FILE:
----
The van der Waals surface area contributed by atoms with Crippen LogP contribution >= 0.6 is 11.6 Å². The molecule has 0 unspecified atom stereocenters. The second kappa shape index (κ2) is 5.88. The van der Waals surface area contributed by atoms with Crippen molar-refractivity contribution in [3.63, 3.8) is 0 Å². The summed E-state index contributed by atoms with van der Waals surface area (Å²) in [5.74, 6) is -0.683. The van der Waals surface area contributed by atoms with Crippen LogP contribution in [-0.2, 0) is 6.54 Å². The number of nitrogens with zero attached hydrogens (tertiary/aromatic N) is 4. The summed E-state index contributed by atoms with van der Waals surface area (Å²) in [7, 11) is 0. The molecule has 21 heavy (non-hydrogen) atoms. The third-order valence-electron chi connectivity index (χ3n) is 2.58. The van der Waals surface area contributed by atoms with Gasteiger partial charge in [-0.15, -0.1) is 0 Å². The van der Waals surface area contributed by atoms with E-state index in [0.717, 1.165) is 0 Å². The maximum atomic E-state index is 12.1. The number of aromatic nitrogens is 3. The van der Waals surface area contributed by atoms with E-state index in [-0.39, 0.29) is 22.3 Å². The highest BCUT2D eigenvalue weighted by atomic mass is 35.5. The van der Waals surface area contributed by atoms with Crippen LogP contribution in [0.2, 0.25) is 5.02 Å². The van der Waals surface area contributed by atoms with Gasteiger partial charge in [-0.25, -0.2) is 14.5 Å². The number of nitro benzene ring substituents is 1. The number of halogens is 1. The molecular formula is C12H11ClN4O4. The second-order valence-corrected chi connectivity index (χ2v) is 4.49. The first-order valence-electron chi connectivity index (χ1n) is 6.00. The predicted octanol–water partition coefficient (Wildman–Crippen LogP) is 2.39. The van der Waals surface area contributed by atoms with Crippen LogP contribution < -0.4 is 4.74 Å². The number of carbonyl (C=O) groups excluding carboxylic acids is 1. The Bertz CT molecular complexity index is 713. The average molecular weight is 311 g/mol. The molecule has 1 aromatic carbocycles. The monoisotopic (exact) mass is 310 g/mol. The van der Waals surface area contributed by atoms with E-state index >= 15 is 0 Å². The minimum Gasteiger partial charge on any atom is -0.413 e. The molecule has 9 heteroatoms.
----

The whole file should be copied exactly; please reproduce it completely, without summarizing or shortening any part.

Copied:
The van der Waals surface area contributed by atoms with Crippen LogP contribution >= 0.6 is 11.6 Å². The molecule has 0 unspecified atom stereocenters. The second kappa shape index (κ2) is 5.88. The van der Waals surface area contributed by atoms with Crippen molar-refractivity contribution in [3.63, 3.8) is 0 Å². The summed E-state index contributed by atoms with van der Waals surface area (Å²) in [5.74, 6) is -0.683. The van der Waals surface area contributed by atoms with Crippen LogP contribution in [-0.2, 0) is 6.54 Å². The number of nitrogens with zero attached hydrogens (tertiary/aromatic N) is 4. The summed E-state index contributed by atoms with van der Waals surface area (Å²) in [7, 11) is 0. The molecule has 21 heavy (non-hydrogen) atoms. The third-order valence-electron chi connectivity index (χ3n) is 2.58. The van der Waals surface area contributed by atoms with Gasteiger partial charge in [-0.15, -0.1) is 0 Å². The van der Waals surface area contributed by atoms with E-state index in [0.717, 1.165) is 0 Å². The maximum atomic E-state index is 12.1. The number of aromatic nitrogens is 3. The van der Waals surface area contributed by atoms with E-state index in [-0.39, 0.29) is 22.3 Å². The highest BCUT2D eigenvalue weighted by atomic mass is 35.5. The van der Waals surface area contributed by atoms with Crippen LogP contribution in [0.2, 0.25) is 5.02 Å². The van der Waals surface area contributed by atoms with Gasteiger partial charge in [-0.25, -0.2) is 14.5 Å². The number of nitro benzene ring substituents is 1. The number of halogens is 1. The molecular formula is C12H11ClN4O4. The second-order valence-corrected chi connectivity index (χ2v) is 4.49. The first-order valence-electron chi connectivity index (χ1n) is 6.00. The predicted octanol–water partition coefficient (Wildman–Crippen LogP) is 2.39. The van der Waals surface area contributed by atoms with Crippen LogP contribution < -0.4 is 4.74 Å². The number of carbonyl (C=O) groups excluding carboxylic acids is 1. The Bertz CT molecular complexity index is 713. The average molecular weight is 311 g/mol. The molecule has 1 aromatic carbocycles. The monoisotopic (exact) mass is 310 g/mol. The van der Waals surface area contributed by atoms with E-state index >= 15 is 0 Å². The minimum Gasteiger partial charge on any atom is -0.413 e. The molecule has 9 heteroatoms.